How Delhi can utilise Ola and Uber to cut traffic and pollution
This article has been co-authored by Vikram Soni and Aditi Veena.
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As many as 50,000 Uber and an equal number of Ola cabs have hit the roads of Delhi in the past two years. And with that life has become a lot less painful for commuters — from students to housewives and office-goers, everyone seems much relieved.
It takes about five minutes to get a cab from literally anywhere in the city, and no parking pains to reach your destination.
But then this is perhaps how a cub reporter's version would read like. Now, what about an editorial, or the story of Delhi foretold?
Well, here we go.
There are 30 lakh registered cars in Delhi, of which about a third or a fourth are on the road at the same time - we do not know. So let's be generous and say that on an average, 30 lakh cars do about 30 kilometres a day. Then the gross travel mileage is 30km x 30 lakh a day, or 900 lakh kilometres a day.
Moving on, let's assume that we rev up to 3 lakh app-based cabs. On an average, each cabbie works 10-12 hours and does about 250-300 kilometres a day. Multiply the two and we get 90 lakh kilometres. So 3 lakh cabs clock the same mileage per day as 30 lakh cars.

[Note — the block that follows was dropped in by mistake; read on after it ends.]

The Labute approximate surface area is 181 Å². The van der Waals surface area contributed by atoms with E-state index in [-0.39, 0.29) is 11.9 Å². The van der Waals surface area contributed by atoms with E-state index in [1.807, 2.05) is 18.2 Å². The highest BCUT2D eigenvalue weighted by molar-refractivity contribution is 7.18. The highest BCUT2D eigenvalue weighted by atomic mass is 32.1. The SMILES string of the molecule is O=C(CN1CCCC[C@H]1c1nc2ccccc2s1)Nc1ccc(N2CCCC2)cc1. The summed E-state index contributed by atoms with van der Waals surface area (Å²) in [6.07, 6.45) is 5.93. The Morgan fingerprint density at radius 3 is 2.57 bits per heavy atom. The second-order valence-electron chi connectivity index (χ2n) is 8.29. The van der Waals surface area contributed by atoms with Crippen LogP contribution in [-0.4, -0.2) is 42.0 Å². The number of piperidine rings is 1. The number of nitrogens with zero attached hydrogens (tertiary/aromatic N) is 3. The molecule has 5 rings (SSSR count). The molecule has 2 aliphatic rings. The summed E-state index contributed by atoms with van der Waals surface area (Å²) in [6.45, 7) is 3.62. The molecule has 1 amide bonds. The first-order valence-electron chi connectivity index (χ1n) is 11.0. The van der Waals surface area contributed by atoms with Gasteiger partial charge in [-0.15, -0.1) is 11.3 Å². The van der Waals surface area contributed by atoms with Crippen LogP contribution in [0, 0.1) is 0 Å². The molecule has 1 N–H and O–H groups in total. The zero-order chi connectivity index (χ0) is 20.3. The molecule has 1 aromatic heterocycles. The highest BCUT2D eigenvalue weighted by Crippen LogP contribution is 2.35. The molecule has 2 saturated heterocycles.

So, if we can switch from 30 lakh personally owned cars, which are washed and polished everyday, to 3 lakh cabs, traffic on all roads of Delhi could be reduced by 10 times. Also, let's not forget that one-third of the road space is presently occupied by "dead" cars.
In view of the relative numbers, cars are the major source of pollution as far as passenger vehicles are concerned. If we switch to this private-public transport, we can solve huge problems of traffic, pollution, space and accidents.
An Uber costs about Rs 100-Rs150 for a trip of 10-15 kilometres for a single-person ride. Sharing brings it down to half of that. A similar commute on a DTC bus/Delhi Metro costs Rs 25 but it doesn't have first- or last-mile connectivity.
In one's own car, it costs about Rs 70 (for fuel). This excludes overhead costs like insurance, servicing, wear and tear, pollution checks, and most often you have a driver who gets Rs 500 a day as salary. One trip would cost him one-fourth of his time. That's another Rs 100.